Berlin, who was born in 1888 as Israel Beilin, became an American icon the old-fashioned way: He immigrated to the U.S., from the old Russian Empire. By age 5 he was settled with his family in New York City, and grew up on the Lower East Side when it was cheap and crowded with people from other places, seeking what was once known proudly as “a better life.” He hawked newspapers on the streets and became a singing waiter and started writing songs and had his first big hit on Tin Pan Alley in 1911, when he was 23 – the still familiar Alexander’s Ragtime Band. From there he just kept going and going, through war and peace and the Depression and another war and some boom years and the nation’s evolution from isolationism to internationalism, creating a big slice of the American popular soundtrack from the days of the Charleston through the Broadway musical’s golden age. He died, finally, at age 101, when rock ‘n’ roll had pretty much killed off his kind of music – except, of course, it hasn’t, because it’s with us still.

Meredith Kaye Clark in “The Melody Lingers On!” Photo: Sam Ortega

The proof of that particular pudding, if you need proof, is onstage at Clackamas Rep, where the upbeat and winning revue of Berlin tunes The Melody Lingers On! opened over the weekend and continues through August 27. A mostly bright selection of almost fifty of Berlin’s roughly 1,500 songs presented by a snappy cast in a sharp-looking production, it’s a brightly rhythmic show of song and dance about a composer who made people feel good about being part of America, no matter where they might have come from or where they stood in the national pecking order. Berlin could be dark, but even then he was dark in an enthralling way; mostly he wrote catchy, hummable, optimistic songs that helped project the myth of a can-do country and a people on the rise.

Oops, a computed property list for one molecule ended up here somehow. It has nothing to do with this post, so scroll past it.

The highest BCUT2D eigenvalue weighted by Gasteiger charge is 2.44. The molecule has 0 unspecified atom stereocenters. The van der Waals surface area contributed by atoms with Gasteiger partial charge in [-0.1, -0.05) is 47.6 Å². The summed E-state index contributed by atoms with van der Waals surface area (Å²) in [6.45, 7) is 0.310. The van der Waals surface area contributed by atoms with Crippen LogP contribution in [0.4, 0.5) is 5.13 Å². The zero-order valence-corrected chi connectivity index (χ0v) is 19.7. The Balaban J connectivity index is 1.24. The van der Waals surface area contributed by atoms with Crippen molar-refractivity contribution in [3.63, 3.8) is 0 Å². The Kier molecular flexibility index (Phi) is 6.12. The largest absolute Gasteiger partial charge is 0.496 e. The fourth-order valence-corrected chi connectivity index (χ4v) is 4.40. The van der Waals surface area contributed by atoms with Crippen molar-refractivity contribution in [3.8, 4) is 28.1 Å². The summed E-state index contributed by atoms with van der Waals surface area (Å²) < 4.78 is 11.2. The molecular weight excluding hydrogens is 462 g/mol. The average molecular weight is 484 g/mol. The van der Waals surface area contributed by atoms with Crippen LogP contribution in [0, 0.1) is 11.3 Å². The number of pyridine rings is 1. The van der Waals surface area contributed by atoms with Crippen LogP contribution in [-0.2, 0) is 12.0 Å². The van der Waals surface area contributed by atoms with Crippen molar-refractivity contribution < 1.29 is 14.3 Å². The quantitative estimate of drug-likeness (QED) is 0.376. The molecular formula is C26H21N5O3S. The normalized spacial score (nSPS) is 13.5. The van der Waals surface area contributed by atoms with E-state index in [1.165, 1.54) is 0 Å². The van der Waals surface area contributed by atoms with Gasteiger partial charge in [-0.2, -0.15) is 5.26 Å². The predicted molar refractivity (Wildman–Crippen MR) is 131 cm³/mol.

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Clackamas Rep plays its trump card

J. Pierrepont Finch learns how to succeed in business in the Rep's revival and becomes a man for all political seasons

To anyone convinced that government ought to be run like a business, How To Succeed in Business Without Really Trying has arrived just in time to slap that silly idea right out of your skull. It does run like a business, and lord help us all.

As we hurtle willy-nilly into the depths of the national political season, we’ll be hearing that business trope a lot. Goodness, we even have a billionaire businessman leading the charge toward the ballot box, building his campaign on bluster, bullying, and the quaint notion that he’s a populist outsider crashing the gates of the establishment in the name of the people. And The Great Hairscape is nothing new. “After all, the chief business of the American people is business,” declared Calvin Coolidge, the man who presided over the giddy buildup to the Great Depression.

Jameson Tabor as J. Pierrepont Finch, Sydney Weir (center) as Smitty, Cassi Q. Kohl as Rosemary. Photo: Travis Nodurft

Jameson Tabor as J. Pierrepont Finch, Sydney Weir (center) as Smitty, Cassi Q. Kohl as Rosemary. Photo: Travis Nodurft